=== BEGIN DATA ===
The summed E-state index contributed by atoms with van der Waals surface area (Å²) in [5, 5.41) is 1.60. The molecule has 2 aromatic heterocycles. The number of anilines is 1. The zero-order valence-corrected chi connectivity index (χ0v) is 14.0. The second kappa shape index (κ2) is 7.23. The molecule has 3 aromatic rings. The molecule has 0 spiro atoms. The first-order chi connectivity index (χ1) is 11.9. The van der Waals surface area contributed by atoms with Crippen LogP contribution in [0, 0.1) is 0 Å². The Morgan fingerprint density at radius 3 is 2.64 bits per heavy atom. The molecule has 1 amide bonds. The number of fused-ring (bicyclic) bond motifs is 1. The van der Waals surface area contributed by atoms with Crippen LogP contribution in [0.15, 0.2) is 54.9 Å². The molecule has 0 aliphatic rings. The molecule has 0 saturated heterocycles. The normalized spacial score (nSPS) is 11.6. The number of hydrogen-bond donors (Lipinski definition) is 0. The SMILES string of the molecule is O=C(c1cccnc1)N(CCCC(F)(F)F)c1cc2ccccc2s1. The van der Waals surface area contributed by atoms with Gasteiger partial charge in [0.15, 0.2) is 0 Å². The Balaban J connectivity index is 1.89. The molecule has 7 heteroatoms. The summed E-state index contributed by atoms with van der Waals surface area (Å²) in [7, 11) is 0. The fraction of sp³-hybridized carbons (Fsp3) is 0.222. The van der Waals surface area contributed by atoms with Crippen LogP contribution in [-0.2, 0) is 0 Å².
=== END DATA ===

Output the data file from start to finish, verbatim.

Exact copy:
The summed E-state index contributed by atoms with van der Waals surface area (Å²) in [5, 5.41) is 1.60. The molecule has 2 aromatic heterocycles. The number of anilines is 1. The zero-order valence-corrected chi connectivity index (χ0v) is 14.0. The second kappa shape index (κ2) is 7.23. The molecule has 3 aromatic rings. The molecule has 0 spiro atoms. The first-order chi connectivity index (χ1) is 11.9. The van der Waals surface area contributed by atoms with Crippen LogP contribution in [0, 0.1) is 0 Å². The Morgan fingerprint density at radius 3 is 2.64 bits per heavy atom. The molecule has 1 amide bonds. The number of fused-ring (bicyclic) bond motifs is 1. The van der Waals surface area contributed by atoms with Crippen LogP contribution in [0.15, 0.2) is 54.9 Å². The molecule has 0 aliphatic rings. The molecule has 0 saturated heterocycles. The normalized spacial score (nSPS) is 11.6. The number of hydrogen-bond donors (Lipinski definition) is 0. The SMILES string of the molecule is O=C(c1cccnc1)N(CCCC(F)(F)F)c1cc2ccccc2s1. The van der Waals surface area contributed by atoms with Gasteiger partial charge in [0.15, 0.2) is 0 Å². The Balaban J connectivity index is 1.89. The molecule has 7 heteroatoms. The summed E-state index contributed by atoms with van der Waals surface area (Å²) in [7, 11) is 0. The fraction of sp³-hybridized carbons (Fsp3) is 0.222. The van der Waals surface area contributed by atoms with Crippen LogP contribution in [-0.2, 0) is 0 Å².